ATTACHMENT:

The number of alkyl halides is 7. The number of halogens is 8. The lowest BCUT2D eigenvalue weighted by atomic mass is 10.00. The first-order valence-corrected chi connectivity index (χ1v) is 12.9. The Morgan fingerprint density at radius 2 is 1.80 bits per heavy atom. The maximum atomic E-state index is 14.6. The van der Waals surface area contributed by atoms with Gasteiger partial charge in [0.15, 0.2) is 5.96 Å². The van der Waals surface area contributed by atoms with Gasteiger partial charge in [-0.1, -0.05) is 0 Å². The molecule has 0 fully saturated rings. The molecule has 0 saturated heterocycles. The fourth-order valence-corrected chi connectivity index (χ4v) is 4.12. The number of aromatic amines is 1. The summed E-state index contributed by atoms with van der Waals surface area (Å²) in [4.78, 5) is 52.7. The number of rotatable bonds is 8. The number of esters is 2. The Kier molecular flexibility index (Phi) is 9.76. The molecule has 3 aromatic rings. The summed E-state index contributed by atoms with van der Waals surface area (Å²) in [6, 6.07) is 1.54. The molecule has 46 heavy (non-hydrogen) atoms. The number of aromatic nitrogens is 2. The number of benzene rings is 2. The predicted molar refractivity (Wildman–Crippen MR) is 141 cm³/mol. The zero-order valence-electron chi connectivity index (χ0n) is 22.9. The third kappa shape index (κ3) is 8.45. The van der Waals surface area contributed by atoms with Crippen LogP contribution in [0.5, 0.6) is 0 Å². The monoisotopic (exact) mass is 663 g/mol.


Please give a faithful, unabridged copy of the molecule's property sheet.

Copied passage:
The number of alkyl halides is 7. The number of halogens is 8. The lowest BCUT2D eigenvalue weighted by atomic mass is 10.00. The first-order valence-corrected chi connectivity index (χ1v) is 12.9. The Morgan fingerprint density at radius 2 is 1.80 bits per heavy atom. The maximum atomic E-state index is 14.6. The van der Waals surface area contributed by atoms with Gasteiger partial charge in [0.15, 0.2) is 5.96 Å². The van der Waals surface area contributed by atoms with Gasteiger partial charge in [-0.1, -0.05) is 0 Å². The molecule has 0 fully saturated rings. The molecule has 0 saturated heterocycles. The fourth-order valence-corrected chi connectivity index (χ4v) is 4.12. The number of aromatic amines is 1. The summed E-state index contributed by atoms with van der Waals surface area (Å²) in [4.78, 5) is 52.7. The number of rotatable bonds is 8. The number of esters is 2. The Kier molecular flexibility index (Phi) is 9.76. The molecule has 3 aromatic rings. The summed E-state index contributed by atoms with van der Waals surface area (Å²) in [6, 6.07) is 1.54. The molecule has 46 heavy (non-hydrogen) atoms. The number of aromatic nitrogens is 2. The number of benzene rings is 2. The predicted molar refractivity (Wildman–Crippen MR) is 141 cm³/mol. The zero-order valence-electron chi connectivity index (χ0n) is 22.9. The third kappa shape index (κ3) is 8.45. The van der Waals surface area contributed by atoms with Crippen LogP contribution in [0.5, 0.6) is 0 Å². The monoisotopic (exact) mass is 663 g/mol.